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WWD Collections issue 04/14/2014

Fifth Avenue’s retail tapestry is undergoing another swirl of change, as incoming luxury and fast-fashion flagships push rents to record levels, stretch the shopping appeal south and foment a dichotomy of clientele and commerce.

This story first appeared in the April 14, 2014 issue of WWD. Subscribe Today.

And with the likes of H&M, Zara, Uniqlo and Topshop bumping up against Gucci, Saks, Armani and Prada, and Valentino and Polo stores in the pipeline, the conversation about what’s right or wrong for the avenue—if throwaway fashion coordinates with designer extravagance—is spiraling.

“Luxury retailers—they’re the best thing for Fifth Avenue,” asserts Donald Trump. “They’re really the best for Gucci,” which is housed inside Trump Tower. “I think it’s just better for Fifth Avenue. I think it’s better for the city. It brings a certain sophistication. I don’t think the others are great. I don’t think they’re terrible. I wouldn’t want to see them on 57th and Fifth.

“When I built Trump Tower, I brought Fifth Avenue back. It was going bad. Trump Tower totally changed the psyche. There were all these airline ticket offices, banks, cheap camera stores—all that stuff is gone now. We convinced the city we shouldn’t have it. There is no place probably in the world that gets the rent Fifth Avenue gets,” Trump says, noting rents eclipse $3,000 a square foot just south of 57th. “Madison Avenue is peanuts by comparison.”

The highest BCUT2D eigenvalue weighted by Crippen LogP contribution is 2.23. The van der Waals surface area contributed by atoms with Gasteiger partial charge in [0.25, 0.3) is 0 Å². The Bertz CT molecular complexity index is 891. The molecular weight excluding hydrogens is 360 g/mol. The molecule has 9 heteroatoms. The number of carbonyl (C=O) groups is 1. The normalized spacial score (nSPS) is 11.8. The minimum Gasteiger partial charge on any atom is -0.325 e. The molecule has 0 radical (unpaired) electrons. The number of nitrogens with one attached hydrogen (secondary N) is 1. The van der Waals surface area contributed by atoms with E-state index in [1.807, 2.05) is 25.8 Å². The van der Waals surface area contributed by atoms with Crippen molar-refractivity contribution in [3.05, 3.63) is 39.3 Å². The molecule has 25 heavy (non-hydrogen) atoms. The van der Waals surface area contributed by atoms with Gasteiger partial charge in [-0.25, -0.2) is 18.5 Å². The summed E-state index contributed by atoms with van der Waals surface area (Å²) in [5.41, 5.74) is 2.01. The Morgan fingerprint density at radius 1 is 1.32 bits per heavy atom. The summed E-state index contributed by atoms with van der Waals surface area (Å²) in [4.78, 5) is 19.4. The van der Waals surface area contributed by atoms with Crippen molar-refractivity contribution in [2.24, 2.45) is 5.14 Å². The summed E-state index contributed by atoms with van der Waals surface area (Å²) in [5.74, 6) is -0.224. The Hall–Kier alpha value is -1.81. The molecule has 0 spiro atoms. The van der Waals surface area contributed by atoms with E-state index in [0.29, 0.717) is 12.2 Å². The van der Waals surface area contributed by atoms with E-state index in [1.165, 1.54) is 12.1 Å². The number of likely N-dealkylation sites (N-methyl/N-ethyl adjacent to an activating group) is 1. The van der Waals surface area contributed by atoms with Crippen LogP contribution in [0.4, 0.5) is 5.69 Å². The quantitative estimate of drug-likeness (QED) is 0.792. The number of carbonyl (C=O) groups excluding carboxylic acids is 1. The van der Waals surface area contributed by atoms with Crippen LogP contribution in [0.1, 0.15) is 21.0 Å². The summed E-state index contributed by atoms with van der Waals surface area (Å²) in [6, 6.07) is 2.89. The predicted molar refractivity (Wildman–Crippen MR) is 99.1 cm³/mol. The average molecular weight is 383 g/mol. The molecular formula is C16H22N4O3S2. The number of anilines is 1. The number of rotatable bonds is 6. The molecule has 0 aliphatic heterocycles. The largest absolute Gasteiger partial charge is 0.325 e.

“Fifth Avenue is crazy, particularly now,” says Joseph Sitt, chief executive officer of Thor Equities and owner of a string of buildings from 16th to 57th Streets. “There’s tremendous, tremendous demand and very little supply. The greatest demand is in the 40s, from 46th to 49th Streets. The center of gravity has moved. Fifth Avenue South has become an important destination. [The stretch from] 47th to 49th Streets has the highest traffic, bar none. We did the counts. Fifth is becoming an eclectic mix of luxury, upscale and mass, but I have been a big proponent of protecting the Fifth Avenue brand.”

He explains that when Takashimaya left his property at 693 Fifth in 2010, he kept the space vacant until he found a tenant he felt was right. “To get Valentino, I had to wait. It was well worth it.”

“Things move around, but still if you want to find the right location for yourself, you’ve got to be patient,” advises Sir Philip Green, owner of the U.K.-based Arcadia, which operates the Topshop, Miss Selfridge and Dorothy Perkins chains, among others. Topshop is scheduled to open on the corner of Fifth and West 49th Street in October, opposite Saks. “I spent two to three years looking,” Green recalls. “I was in negotiations several times. It never got finished. It was not easy to find a corner or to get a building with 40,000 square feet, good ceiling height and four equal floors of 10,000 square feet each. It’s a good layout.”